Wait - could it be because of commercial success??
In any case, a lot of mud has been thrown over my country and partly by itself.
Italy is far from perfect, but it is not a banana republic as it is seen today.
Roberto Davide, Rome
The IMF, as well as the European community, needs to get serious with Italy and its political-economic behaviour in and out of the Italian parliament before it brings the rest of Europe down.
That is, they need to put their foot down and demand measures that ensure Italy does its part without having other Europeans flip the bill for our insistent refusal to change our indifference and irresponsibility to manage our fiscal obligations and situation like our northern EU members.
I am now, however, making changes to my personal spending habits.
I have reduced the amount of meals out at osterias and trattorias, and am cooking more often at home.
I am travelling less and am careful to not make spontaneous trips that may see train or plane fare a bit more expensive due to "last minute" purchases. I have also modified my drinking consumption when out with friends so all I have is just a drink or two.
But the Italian reality is much different to that of Greece or say, Spain, where average citizens gather and unite in commonality.
Many protests here are specific to political alliances and most often require permits and planning in advance.
It would be more honest to say Italians are quite passive about their role in the country due to the widespread notion that protesting will change nothing.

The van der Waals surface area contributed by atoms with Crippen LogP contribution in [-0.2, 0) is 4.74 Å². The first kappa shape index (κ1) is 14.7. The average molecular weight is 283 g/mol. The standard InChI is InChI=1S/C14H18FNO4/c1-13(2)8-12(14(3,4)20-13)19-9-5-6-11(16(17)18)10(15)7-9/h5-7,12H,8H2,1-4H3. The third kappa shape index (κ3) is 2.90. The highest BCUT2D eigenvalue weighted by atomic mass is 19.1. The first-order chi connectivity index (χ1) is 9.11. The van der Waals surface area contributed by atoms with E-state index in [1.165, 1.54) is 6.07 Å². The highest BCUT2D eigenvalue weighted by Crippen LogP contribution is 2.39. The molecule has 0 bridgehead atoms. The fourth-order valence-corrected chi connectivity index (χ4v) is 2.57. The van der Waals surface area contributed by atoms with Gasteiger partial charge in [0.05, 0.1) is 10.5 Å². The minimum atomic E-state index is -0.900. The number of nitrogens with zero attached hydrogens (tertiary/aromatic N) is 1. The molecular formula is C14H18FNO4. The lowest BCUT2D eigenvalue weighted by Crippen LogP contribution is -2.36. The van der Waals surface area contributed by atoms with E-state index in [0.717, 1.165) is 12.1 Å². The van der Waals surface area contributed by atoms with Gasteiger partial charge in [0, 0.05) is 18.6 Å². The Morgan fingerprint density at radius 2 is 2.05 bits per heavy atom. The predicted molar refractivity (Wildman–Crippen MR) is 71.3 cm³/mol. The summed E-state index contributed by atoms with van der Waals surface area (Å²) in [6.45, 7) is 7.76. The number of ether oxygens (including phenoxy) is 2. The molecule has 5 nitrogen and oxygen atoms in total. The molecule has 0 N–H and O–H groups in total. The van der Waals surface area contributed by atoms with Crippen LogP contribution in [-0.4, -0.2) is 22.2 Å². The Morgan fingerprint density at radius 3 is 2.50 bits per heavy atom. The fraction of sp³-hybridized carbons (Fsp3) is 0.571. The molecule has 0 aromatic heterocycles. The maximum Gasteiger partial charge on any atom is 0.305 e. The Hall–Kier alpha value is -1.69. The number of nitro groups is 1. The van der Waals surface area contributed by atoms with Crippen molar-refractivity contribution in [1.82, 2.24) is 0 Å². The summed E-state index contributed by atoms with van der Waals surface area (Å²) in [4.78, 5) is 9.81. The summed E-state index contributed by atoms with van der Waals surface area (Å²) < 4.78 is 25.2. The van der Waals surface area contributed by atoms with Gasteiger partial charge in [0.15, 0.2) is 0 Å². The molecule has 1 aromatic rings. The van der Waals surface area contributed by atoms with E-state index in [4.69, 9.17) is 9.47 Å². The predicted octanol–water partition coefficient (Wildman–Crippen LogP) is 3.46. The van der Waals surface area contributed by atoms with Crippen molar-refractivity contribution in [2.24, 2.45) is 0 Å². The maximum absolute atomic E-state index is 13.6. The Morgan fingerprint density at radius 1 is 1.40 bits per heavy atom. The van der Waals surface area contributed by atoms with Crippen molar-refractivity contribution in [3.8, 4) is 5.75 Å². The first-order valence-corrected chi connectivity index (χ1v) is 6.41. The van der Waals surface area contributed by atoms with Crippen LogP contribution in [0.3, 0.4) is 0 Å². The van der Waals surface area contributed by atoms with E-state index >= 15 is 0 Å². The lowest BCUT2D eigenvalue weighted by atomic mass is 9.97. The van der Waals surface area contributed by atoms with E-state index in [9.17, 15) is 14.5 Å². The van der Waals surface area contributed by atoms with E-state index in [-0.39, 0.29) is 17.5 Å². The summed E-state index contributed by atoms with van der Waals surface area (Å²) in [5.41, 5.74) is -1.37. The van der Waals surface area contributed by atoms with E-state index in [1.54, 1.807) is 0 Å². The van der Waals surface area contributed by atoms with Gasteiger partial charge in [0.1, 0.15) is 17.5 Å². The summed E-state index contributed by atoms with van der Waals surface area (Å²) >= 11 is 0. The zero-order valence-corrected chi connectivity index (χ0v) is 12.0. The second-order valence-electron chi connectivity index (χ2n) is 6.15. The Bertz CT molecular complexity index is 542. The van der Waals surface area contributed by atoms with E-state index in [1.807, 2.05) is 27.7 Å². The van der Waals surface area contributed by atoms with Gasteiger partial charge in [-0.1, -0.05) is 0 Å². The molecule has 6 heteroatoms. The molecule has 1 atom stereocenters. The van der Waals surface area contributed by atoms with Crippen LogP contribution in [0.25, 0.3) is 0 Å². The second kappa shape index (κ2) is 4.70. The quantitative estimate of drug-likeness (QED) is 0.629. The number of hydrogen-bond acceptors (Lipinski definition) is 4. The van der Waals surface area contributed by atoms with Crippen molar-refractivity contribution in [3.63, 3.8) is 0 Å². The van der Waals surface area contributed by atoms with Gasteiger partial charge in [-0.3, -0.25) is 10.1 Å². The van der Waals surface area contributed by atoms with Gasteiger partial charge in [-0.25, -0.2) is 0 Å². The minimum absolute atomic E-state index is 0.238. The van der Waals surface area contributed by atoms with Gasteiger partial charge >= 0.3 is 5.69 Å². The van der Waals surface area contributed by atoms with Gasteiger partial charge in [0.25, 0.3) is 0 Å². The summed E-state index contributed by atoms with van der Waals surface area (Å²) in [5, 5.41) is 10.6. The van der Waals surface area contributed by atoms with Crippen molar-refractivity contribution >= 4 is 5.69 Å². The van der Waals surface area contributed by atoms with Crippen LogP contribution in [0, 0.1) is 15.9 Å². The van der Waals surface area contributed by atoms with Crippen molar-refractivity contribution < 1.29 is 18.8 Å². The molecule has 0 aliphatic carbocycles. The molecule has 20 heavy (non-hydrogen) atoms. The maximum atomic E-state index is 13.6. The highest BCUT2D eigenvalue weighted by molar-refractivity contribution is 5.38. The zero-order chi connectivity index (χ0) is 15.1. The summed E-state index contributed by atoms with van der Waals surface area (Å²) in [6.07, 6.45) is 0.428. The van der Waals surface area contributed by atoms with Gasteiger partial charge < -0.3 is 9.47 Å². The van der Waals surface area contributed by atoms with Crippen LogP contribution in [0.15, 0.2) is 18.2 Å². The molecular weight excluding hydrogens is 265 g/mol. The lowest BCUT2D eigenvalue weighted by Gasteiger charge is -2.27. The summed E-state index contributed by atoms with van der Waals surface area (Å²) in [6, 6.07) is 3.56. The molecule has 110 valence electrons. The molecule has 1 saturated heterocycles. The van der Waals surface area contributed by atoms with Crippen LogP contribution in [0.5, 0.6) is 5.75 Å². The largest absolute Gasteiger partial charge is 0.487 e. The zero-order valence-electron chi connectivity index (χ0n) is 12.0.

Italy has politicians that are left-overs from decades past. It's like a game of musical chairs... with 100 chairs and 100 politicians. They just change seats.
I think the government is working well and will manage to respect the promise of cutting the deficit by 2014. I think also the government must cut taxes early, to help the economic growth of my country. Marco Leonardi, Milan
Following retirement, I bought a property in the Abruzzo region last year. I spend up to a third of my time here. Italy is an expensive country for eating out and buying clothes. We try to support the local economy by buying in the village but, as in the UK, people have discovered the local supermarket and use that to stock up on some essentials. With a poor exchange rate, we have to be careful. Jim Grant, Celenza sul Trigno, Abruzzo
On average, Italian families are less indebted and have a greater savings cushion than certainly the Anglo-Saxon countries, but that won't last long. What's really fascinating - and what I've never seen discussed on the media - is the overturning of democracy that is being carried out by the rating agencies - none of whom are actually in Europe! Their "downgrades" are like a serial killer murder thriller - who's next? Will all the countries in Europe end up as "junk"? They might want to remember that if the host dies, so does the parasite. Silvana Chiocconi, La Spezia